5. Newton Gage says:

    To be honest, I read that as her having formed an alliance with 3 different men and with an occasional raffle. ;)

  6. I got the impression that it is the man who didn’t scare her, but also that he is perceived as having an object-like quality, a not-quite-personhood, by the protagonist.

  7. “who” could also be ambiguous this way in other contexts: “a man with a young wife who cannot speak English”. There is some psycholinguistic evidence available to suggest that in such cases native speakers prefer the closest possible antecedent (e.g.: “small feet” in the text above), but context can often override this preference.

  8. tocksin says:

    If by implication, in some rude sense, she is referring to his penis size but why would that scare her?

  9. Q. Pheevr says:

    Reading the sentence, I interpreted that didn’t scare her as modifying feet. If it were spoken aloud, I think the two interpretations might be differentiated prosodically, with a bigger prosodic boundary between feet and that in the reading where the relative clause is modifying man.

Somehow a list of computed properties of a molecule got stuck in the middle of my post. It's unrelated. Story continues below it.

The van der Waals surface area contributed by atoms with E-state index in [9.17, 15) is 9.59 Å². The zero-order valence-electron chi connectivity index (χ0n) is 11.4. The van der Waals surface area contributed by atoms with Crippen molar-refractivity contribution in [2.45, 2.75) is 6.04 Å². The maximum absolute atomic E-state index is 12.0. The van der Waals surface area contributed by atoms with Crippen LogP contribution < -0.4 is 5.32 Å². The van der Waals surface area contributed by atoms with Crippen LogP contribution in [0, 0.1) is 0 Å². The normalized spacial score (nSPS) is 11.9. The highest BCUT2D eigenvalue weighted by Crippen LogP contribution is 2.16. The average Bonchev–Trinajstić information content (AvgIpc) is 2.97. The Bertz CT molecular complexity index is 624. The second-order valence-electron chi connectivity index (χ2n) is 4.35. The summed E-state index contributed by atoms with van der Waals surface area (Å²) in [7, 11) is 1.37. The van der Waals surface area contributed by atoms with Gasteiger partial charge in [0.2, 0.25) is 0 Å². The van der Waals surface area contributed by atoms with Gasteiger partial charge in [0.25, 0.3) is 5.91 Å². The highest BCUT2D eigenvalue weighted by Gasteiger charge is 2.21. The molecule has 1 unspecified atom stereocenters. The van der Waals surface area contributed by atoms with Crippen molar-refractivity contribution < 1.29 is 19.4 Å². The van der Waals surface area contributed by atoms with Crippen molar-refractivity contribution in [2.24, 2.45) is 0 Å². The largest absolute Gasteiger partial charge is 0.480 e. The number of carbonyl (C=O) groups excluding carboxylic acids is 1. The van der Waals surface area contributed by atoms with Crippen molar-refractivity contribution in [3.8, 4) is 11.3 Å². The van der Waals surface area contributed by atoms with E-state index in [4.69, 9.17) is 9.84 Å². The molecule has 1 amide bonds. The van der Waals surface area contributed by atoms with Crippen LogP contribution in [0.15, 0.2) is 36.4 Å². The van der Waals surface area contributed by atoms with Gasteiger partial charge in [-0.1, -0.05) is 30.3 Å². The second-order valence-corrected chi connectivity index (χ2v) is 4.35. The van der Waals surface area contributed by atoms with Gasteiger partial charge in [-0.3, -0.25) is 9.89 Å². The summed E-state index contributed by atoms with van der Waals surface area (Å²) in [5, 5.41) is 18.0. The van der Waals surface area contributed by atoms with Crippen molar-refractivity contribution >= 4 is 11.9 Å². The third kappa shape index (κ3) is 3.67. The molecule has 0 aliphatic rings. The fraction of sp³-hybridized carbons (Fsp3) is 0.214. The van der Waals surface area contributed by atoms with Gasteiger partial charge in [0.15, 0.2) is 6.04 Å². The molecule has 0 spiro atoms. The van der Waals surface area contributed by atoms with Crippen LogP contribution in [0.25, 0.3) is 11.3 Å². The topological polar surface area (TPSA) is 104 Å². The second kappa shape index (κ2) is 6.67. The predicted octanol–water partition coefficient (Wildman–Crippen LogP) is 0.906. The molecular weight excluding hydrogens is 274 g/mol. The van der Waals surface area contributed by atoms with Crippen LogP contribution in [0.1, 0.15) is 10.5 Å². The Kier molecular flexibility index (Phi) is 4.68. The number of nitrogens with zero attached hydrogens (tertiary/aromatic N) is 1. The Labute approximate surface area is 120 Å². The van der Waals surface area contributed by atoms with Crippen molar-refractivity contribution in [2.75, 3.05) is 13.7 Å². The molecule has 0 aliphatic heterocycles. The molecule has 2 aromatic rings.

10. nissemus says:

    I have a great dislike for referring to people as “that”, so out of sheer bloody-mindendness I interpreted it as meaning the feet.

    I have to admit that on first reading I also got the impression we were being told about three different men!

  11. sesquiotic says:

    I would read it as an intentional ambiguity. A word isn’t much use if it can only mean one thing at a time. :P

  12. Ian Preston says:

    I read the feet as being not scary. What I take from the phrase is that she probably found alliance with large-footed men difficult because large feet did scare her but that the size of this man’s feet negated this as a potential issue.

  13. Stan says:

    Thanks for your replies. They’ve helped confirm my hunch that the lack of fear probably relates to the feet, not the man. (Not grammatically, that is, though it does relate to him by extension.)

  14. Ian Loveless says: